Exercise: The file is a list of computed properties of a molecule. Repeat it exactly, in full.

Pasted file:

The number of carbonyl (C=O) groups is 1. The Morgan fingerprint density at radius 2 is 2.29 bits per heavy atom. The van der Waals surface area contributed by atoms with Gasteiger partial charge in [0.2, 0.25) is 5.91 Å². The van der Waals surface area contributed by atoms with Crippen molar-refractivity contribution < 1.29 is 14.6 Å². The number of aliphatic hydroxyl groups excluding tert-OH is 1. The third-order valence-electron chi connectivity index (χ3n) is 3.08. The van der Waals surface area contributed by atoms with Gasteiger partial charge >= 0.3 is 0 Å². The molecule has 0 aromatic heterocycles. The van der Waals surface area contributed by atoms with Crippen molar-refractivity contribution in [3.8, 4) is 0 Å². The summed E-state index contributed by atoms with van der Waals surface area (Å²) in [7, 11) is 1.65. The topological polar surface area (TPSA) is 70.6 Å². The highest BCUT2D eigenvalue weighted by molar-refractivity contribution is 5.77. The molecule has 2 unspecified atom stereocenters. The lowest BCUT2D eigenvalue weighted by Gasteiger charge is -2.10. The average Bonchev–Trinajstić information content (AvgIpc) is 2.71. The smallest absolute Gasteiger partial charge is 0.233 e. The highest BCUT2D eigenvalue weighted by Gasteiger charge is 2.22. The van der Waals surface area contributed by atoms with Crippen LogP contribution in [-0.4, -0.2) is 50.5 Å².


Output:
The number of carbonyl (C=O) groups is 1. The Morgan fingerprint density at radius 2 is 2.29 bits per heavy atom. The van der Waals surface area contributed by atoms with Gasteiger partial charge in [0.2, 0.25) is 5.91 Å². The van der Waals surface area contributed by atoms with Crippen molar-refractivity contribution < 1.29 is 14.6 Å². The number of aliphatic hydroxyl groups excluding tert-OH is 1. The third-order valence-electron chi connectivity index (χ3n) is 3.08. The van der Waals surface area contributed by atoms with Gasteiger partial charge >= 0.3 is 0 Å². The molecule has 0 aromatic heterocycles. The van der Waals surface area contributed by atoms with Crippen molar-refractivity contribution in [3.8, 4) is 0 Å². The summed E-state index contributed by atoms with van der Waals surface area (Å²) in [7, 11) is 1.65. The topological polar surface area (TPSA) is 70.6 Å². The highest BCUT2D eigenvalue weighted by molar-refractivity contribution is 5.77. The molecule has 2 unspecified atom stereocenters. The lowest BCUT2D eigenvalue weighted by Gasteiger charge is -2.10. The average Bonchev–Trinajstić information content (AvgIpc) is 2.71. The smallest absolute Gasteiger partial charge is 0.233 e. The highest BCUT2D eigenvalue weighted by Gasteiger charge is 2.22. The van der Waals surface area contributed by atoms with Crippen LogP contribution in [-0.4, -0.2) is 50.5 Å².